Aurora Winslade - Director of Sustainability at Swarthmore College
Aurora Winslade, the Director of Sustainability at Swarthmore College, joins Sustainable Nation to discuss:
Sustainability in higher education
Swarthmore College's internal carbon pricing program
Advice on implementing an internal carbon pricing program
Advice and insights for other sustainability professionals
Aurora's Final Five Questions (transcribed):
What is one piece of advice you'd give other sustainability professionals that might help them in their careers?
Learn how to design systems that engage others to be the problem solvers and the implementers of the solutions.
What are you most excited about right now in the world of sustainability?
I'm excited about the way that those of us in sustainability are starting to embrace the idea of being change-facilitators and leading change, and integrating the work that we'd been doing on a more technical level, creating metrics and and implementing solutions with creating healthy organizations. Because that is fundamental to solving our challenges, is to be able to work together and collaborate across our organizations and adapt to the pace of change, and scale it up at a rapid rate. I'm starting to see a lot more of that sort of systems thinking being integrated into our work.
What is one book you'd Recommend Sustainability Professionals read?
I have to give you two. I couldn't narrow it down to one. They're very different. The first one is Crucial Conversations. It's a tool for talking when stakes are high. It's written by New York Times best-selling authors and it walks you through how to build your skills in having the difficult conversations that all of us have to have throughout our lives and are particularly important in this kind of role, not only being able to have in yourself but helping others be able to have them because conflict will arise and it can be a source of strength, and one can get better at it. So that's one thing that I found really transformational in my life is learning how to get better and it continually getting better. The second book I think I'm really excited about right now is I recently saw Paul Hawkin, share his work with project drawdown, the other side of it is what are the actual solutions to climate change. His book is called Drawdown.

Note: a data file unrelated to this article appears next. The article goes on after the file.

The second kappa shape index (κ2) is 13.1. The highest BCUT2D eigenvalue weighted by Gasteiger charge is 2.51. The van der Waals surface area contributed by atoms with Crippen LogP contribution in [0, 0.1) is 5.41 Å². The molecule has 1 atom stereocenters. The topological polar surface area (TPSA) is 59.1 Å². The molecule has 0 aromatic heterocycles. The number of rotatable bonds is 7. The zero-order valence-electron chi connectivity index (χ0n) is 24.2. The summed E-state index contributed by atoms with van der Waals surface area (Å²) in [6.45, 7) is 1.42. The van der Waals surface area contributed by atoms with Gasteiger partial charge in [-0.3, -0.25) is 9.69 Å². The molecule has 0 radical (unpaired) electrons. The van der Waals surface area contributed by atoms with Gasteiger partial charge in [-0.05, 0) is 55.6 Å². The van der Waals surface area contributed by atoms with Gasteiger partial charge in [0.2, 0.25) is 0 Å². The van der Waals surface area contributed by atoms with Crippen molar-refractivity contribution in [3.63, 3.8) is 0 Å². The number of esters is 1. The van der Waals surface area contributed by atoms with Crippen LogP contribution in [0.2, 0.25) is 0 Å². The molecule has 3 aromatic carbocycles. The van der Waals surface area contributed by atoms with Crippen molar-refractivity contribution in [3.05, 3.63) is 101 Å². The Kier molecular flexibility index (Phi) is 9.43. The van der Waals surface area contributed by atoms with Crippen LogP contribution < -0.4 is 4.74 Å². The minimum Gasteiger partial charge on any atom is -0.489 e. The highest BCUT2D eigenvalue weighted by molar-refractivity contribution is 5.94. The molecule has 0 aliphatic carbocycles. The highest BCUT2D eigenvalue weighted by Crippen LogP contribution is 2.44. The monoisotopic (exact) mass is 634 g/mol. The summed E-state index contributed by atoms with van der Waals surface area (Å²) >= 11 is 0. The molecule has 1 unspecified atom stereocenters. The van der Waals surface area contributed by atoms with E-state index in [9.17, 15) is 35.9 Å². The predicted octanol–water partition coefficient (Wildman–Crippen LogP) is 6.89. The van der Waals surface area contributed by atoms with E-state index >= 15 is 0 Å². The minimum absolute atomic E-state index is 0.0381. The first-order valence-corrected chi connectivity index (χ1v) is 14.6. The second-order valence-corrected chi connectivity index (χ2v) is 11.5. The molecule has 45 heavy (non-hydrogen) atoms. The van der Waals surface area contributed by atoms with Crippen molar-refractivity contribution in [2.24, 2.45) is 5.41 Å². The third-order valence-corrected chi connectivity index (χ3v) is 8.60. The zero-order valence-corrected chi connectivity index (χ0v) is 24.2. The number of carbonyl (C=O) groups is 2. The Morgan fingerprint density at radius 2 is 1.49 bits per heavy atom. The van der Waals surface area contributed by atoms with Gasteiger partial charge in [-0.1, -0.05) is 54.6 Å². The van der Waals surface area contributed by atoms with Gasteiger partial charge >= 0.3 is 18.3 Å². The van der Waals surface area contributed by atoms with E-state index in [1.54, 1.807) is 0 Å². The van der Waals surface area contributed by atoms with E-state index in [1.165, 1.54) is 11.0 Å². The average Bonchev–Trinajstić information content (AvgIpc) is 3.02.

And they've analyzed using data and creating a model with the best research that out that's out there. The top 100 solutions to climate change. And I was really struck by how number six is educating girls. And number seven is family planning and taken together. Those two solutions could represent the biggest, the single biggest solution to climate change, understanding balancing the interpersonal and change management skills are crucial conversations offers with sort of looking at what the data tells us and using that to drive our strategies. Which project drawdown is trying to give us some really concrete information about those two books.
What are some of your favorite resources or tools that really help you in your work?
I do recommend the Facilitators Guide to Participatory Decision Making, sort of sneaking in a third book there, but it's really a set of tools for how to facilitate group process.
And finally, where can people go to learn more about you and the work that you're doing at Swarthmore?
You're welcome to visit the Swarthmore college sustainability website. I also organize each summer retreat for sustainability professionals. It's primarily for higher education now every year we have some cross-sector participation which really lends a rich perspective. And this year it will be June 24th through the 27th here at Swarthmore college through the Association for the advancement of Sustainability in higher education act, which is a wonderful organization that itself has a lot of great resources. And also, I don't think I mentioned, but you may have earlier, that I teach leading change in organizations through the Bard College Sustainable MBA program. And that's a really terrific program that offers a great way for working professionals to earn an MBA where sustainability is really big. And I would welcome the contact from anyone who would like to continue the conversation.